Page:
About 3 years ago, every night, before bedtime, I read a few pages of the book of Javier Reverte “The lost roads of Africa". In it, Reverte narrated his adventures during his trip through Ethiopia, mainly, and to a lesser extent Sudan and Egypt. In addition, it intermingled their own experiences with the known history of these countries and helped you to deepen their roots.
More than one night I ended up dreaming of a country of which I knew nothing and whose history is still diffuse for its own inhabitants, so lovers of oral tradition that everything can distort it. Many have been the myths that have fed the Ethiopians, but myths or not, their stories and legends caught me irremissibly and I knew that the fact that Ethiopia saw me roaming their lands with my backpack in tow was only a matter of time.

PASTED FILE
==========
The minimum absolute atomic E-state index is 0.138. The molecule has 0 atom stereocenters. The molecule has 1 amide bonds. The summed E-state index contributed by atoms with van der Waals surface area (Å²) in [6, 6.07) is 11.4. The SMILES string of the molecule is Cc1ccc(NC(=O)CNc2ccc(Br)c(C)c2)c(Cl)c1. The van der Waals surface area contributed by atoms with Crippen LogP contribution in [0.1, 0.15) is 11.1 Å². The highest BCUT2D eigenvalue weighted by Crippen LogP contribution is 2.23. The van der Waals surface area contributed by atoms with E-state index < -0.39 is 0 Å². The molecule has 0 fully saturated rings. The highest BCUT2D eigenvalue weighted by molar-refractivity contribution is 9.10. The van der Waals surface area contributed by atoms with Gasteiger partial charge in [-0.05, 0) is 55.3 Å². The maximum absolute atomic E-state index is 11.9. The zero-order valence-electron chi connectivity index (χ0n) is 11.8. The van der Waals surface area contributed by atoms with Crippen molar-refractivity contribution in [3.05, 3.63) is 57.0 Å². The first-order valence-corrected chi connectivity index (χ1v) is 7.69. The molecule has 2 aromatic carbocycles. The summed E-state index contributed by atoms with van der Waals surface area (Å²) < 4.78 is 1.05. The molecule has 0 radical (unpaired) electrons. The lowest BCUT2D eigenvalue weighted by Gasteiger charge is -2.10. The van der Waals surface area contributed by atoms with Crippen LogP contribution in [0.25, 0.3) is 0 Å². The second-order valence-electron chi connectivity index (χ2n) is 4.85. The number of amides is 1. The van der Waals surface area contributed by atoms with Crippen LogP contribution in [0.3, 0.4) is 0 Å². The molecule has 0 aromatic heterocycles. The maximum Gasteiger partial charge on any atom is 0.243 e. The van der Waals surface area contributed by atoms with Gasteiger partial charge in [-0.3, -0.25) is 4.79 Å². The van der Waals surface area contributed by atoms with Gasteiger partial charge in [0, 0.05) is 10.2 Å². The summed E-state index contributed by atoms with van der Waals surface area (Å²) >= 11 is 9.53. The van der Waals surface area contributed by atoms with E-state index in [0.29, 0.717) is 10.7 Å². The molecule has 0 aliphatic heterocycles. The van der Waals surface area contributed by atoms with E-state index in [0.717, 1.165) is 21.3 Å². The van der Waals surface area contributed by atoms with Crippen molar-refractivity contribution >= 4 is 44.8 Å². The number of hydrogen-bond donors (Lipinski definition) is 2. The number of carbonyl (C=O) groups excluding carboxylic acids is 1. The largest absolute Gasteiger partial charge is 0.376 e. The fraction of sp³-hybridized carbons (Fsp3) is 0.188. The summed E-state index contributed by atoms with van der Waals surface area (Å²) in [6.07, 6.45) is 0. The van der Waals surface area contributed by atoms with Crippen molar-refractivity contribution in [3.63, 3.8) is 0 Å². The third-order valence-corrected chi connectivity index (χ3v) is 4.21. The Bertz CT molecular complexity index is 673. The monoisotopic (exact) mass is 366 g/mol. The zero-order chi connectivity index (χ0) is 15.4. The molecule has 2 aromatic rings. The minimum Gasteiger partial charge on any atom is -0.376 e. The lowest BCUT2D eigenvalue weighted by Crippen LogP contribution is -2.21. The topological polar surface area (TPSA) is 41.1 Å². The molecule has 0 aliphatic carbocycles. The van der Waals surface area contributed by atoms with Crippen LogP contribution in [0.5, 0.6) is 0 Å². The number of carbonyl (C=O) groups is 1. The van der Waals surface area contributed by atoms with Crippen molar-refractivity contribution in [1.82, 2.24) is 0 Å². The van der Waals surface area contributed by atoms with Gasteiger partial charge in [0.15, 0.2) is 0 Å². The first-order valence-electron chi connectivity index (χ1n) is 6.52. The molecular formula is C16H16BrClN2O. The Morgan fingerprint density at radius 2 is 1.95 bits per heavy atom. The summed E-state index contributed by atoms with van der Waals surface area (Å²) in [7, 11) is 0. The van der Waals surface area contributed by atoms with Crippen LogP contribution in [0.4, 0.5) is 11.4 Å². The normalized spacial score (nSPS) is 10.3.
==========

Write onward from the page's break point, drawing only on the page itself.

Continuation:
And that moment finally came in the spring of last year.
Hard man from northern Ethiopia
Trying to see (and understand) all of Ethiopia in 4 weeks - and traveling by local transport and only by land and water - is almost as impossible as seeing Piqué putting on a Madrid shirt.
Ethiopia is a huge country with great diversity on all fronts. Changing climates, landscapes that have nothing to do with each other, valleys and depressions that alternate with some of the highest mountains in Africa, hundreds of ethnic groups whose languages barely have similarities. However, there is something that is common throughout the territory: pride, nobility, honesty and hospitality of its people.
Here I summarize the itinerary that I followed in my month-long trip through Ethiopia: